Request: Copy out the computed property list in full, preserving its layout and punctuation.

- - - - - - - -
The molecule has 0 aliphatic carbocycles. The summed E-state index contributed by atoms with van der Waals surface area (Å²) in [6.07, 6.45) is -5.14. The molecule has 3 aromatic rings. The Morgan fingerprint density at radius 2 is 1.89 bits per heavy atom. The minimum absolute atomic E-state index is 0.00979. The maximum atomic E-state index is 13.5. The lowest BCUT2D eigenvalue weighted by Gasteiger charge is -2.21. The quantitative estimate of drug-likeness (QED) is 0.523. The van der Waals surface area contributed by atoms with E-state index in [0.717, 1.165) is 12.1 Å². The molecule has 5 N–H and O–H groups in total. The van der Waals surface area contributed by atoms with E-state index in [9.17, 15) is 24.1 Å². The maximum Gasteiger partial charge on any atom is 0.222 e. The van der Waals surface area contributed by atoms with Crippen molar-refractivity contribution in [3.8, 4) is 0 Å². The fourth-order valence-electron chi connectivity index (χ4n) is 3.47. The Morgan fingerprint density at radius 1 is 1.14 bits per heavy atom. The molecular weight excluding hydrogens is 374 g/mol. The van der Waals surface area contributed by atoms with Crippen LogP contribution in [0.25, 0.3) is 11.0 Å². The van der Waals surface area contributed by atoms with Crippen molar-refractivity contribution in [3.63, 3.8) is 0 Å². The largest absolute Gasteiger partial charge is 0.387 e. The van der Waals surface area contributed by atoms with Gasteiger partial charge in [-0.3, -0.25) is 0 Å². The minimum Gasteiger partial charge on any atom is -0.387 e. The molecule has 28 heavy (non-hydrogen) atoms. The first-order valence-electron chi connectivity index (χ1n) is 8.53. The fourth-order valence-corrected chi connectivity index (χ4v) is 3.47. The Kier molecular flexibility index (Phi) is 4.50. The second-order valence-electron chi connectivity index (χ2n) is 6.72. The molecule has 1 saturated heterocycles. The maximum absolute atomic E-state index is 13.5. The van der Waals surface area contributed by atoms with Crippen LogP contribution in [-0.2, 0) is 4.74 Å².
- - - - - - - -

The molecule has 0 aliphatic carbocycles. The summed E-state index contributed by atoms with van der Waals surface area (Å²) in [6.07, 6.45) is -5.14. The molecule has 3 aromatic rings. The Morgan fingerprint density at radius 2 is 1.89 bits per heavy atom. The minimum absolute atomic E-state index is 0.00979. The maximum atomic E-state index is 13.5. The lowest BCUT2D eigenvalue weighted by Gasteiger charge is -2.21. The quantitative estimate of drug-likeness (QED) is 0.523. The van der Waals surface area contributed by atoms with E-state index in [0.717, 1.165) is 12.1 Å². The molecule has 5 N–H and O–H groups in total. The van der Waals surface area contributed by atoms with E-state index in [9.17, 15) is 24.1 Å². The maximum Gasteiger partial charge on any atom is 0.222 e. The van der Waals surface area contributed by atoms with Crippen molar-refractivity contribution in [3.8, 4) is 0 Å². The fourth-order valence-electron chi connectivity index (χ4n) is 3.47. The Morgan fingerprint density at radius 1 is 1.14 bits per heavy atom. The molecular weight excluding hydrogens is 374 g/mol. The van der Waals surface area contributed by atoms with Crippen LogP contribution in [0.25, 0.3) is 11.0 Å². The van der Waals surface area contributed by atoms with Crippen molar-refractivity contribution in [3.63, 3.8) is 0 Å². The largest absolute Gasteiger partial charge is 0.387 e. The van der Waals surface area contributed by atoms with Gasteiger partial charge in [-0.3, -0.25) is 0 Å². The minimum Gasteiger partial charge on any atom is -0.387 e. The molecule has 28 heavy (non-hydrogen) atoms. The first-order valence-electron chi connectivity index (χ1n) is 8.53. The fourth-order valence-corrected chi connectivity index (χ4v) is 3.47. The Kier molecular flexibility index (Phi) is 4.50. The second-order valence-electron chi connectivity index (χ2n) is 6.72. The molecule has 1 saturated heterocycles. The maximum absolute atomic E-state index is 13.5. The van der Waals surface area contributed by atoms with Crippen LogP contribution in [-0.2, 0) is 4.74 Å².